Digital Storytelling

Digital storytelling at its most basic core is the practice of using computer-based tools to tell stories. There are a wealth of other terms used to describe this practice, such as digital documentaries, computer-based narratives, digital essays, electronic memoirs, interactive storytelling, etc.; but in general, they all revolve around the idea of combining the art of telling stories with a variety of multimedia, including graphics, audio, video, and Web publishing.

Creating a digital story involves following many of the same steps that would be followed in writing a well-researched essay. Below you'll find resources to help guide this process.


As with most things, the more time you spend on this planning step the easier the later steps will go.

Sharing your knowledge digitally allows you to engage wider audiences and add elements that you normally wouldn't be able in an essay such as video and audio. For most of you, you'll be given directions, a prompt, or problem to solve. These directions usually help guide you in terms of content, time frame, and requirements for your final project. As in any format, each story will need a beginning, middle and end.

7 Elements of Digital Storytelling

According to in Berkeley, California, there are 7 key elements to keep in mind when creating a digital storytelling piece.

Point of View Before anything else, make sure you have decided what point you're trying to convey and what perspective you bring to this video. What is this story saying? A Dramatic Question Pose a question that your viewer can connect with their lives or experiences, and provide a compelling answer.Emotional Content What about your research and its implications engages viewers emotionally, not just intellectually?The Gift of Your Voice Personalize your research to help the audience connect. Why are you well positioned to tell this story?
The Power of the Soundtrack Don't forget about audio cues beyond your voice. How can music or sound effects immerse your audience, create a mood, or emphasize a point?Economy It takes a lot to hold someone's interest for over 5 minutes of video. Holding someone's interest for 2-3 minutes is much easier. Keep it no longer than a video you'd want to watch.Pacing The rhythm of the story and how slowly or quickly it progresses. Trust your own sense of what works. Is it entertaining and well paced to you?

Outline your project - but don't script it. - You want it to sound natural. Google "storyboarding worksheet" and you will find a ton of examples.

  1. If you are working in a group, who is saying what?
  2. What are the different segments/chapters in this project?
  3. Be sure to include an intro and conclusion.
  4. What order will the content flow?
  5. Are there any music or noise files you wish to incorporate?


Guided by the flow you have sketched out in your storyboard and outline, you should collect images, video clips, and/or audio clips that complement and support the major points you intend to make in your story. As you do so, you will want to begin to finalize your narrative as well, keeping in mind the images or sounds that may accompany your words.

Please remember that copyright, fair use, intellectual property, and open access resources are all important aspects to consider when gathering digital materials.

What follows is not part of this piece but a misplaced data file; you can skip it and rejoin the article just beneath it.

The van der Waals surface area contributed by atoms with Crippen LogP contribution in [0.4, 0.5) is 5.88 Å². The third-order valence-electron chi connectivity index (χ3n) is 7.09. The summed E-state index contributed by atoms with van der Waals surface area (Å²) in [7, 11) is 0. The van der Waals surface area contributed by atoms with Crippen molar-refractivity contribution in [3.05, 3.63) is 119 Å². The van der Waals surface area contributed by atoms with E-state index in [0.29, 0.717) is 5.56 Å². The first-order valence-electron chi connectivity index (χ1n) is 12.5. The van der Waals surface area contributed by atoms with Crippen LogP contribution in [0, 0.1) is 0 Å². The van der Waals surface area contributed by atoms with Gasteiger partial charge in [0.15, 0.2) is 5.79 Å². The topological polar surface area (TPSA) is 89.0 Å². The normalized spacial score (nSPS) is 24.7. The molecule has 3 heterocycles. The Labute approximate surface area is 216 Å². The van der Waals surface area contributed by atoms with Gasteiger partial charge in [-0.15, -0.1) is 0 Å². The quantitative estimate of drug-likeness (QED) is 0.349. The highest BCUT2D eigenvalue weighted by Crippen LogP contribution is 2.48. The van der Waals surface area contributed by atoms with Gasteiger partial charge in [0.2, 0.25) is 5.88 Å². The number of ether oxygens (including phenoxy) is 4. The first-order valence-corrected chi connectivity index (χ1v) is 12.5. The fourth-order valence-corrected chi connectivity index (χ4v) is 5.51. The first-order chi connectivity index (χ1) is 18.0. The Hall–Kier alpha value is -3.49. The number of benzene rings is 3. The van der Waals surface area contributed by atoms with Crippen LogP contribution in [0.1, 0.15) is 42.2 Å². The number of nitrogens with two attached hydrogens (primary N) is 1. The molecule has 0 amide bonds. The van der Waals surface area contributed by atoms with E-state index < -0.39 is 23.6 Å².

• Read these copyright guidelines before beginning to piece together your digital story.
    • Quality and resolution of potential digital materials should also be an important factor in deciding whether or not to use a particular resource in the project.

Creating Your Content

Using the right equipment is key! Visit the TLC (Tech Lending Center) in basement of Harris and see what equipment, microphones, recording devices you can check out for three days at a time.

More tips:

  • Do not use your phone or built in computer microphone to record. The sound quality is usually not that great. Check out an external microphone from the Tech Lending Center instead!
  • Practice on whatever devices you choose to use to make sure it sounds and looks good!
  • Plan to capture your audio and video on the same devices as much as possible to make sure the quality stays consistent.
  • Make sure you have enough storage space on your device to save your files.




It's time to put it all together!

In this step, you begin the process of putting it all together. While completing this step, refer to these Educational Elements of Digital Storytelling from the Digital Storytelling Center:

1. The Overall Purpose of the Story

2. The Narrator's Point of View

3. A Dramatic Question or Questions

4. The Choice of Content

5. Clarity of Voice

6. Pacing of the Narrative

7. Use of a Meaningful Audio Soundtrack

8. Quality of the Images, Video & Other Multimedia Elements

9. Economy of the Story Detail

10. Good Grammar and Language Usage


As in writing, it is important to allow yourself time to do multiple "drafts" of your digital story. Editing a digital story involves paying attention to many more elements - you may want to not only edit the narrative itself, but also do various takes of the spoken narration of the text to fix timing or change songs and rearrange images.



  • All F&M users have access to for tutorials on how to use many of these products.


  • Video files are LARGE files. Save your project in your Google Drive or post it to YouTube and share from there.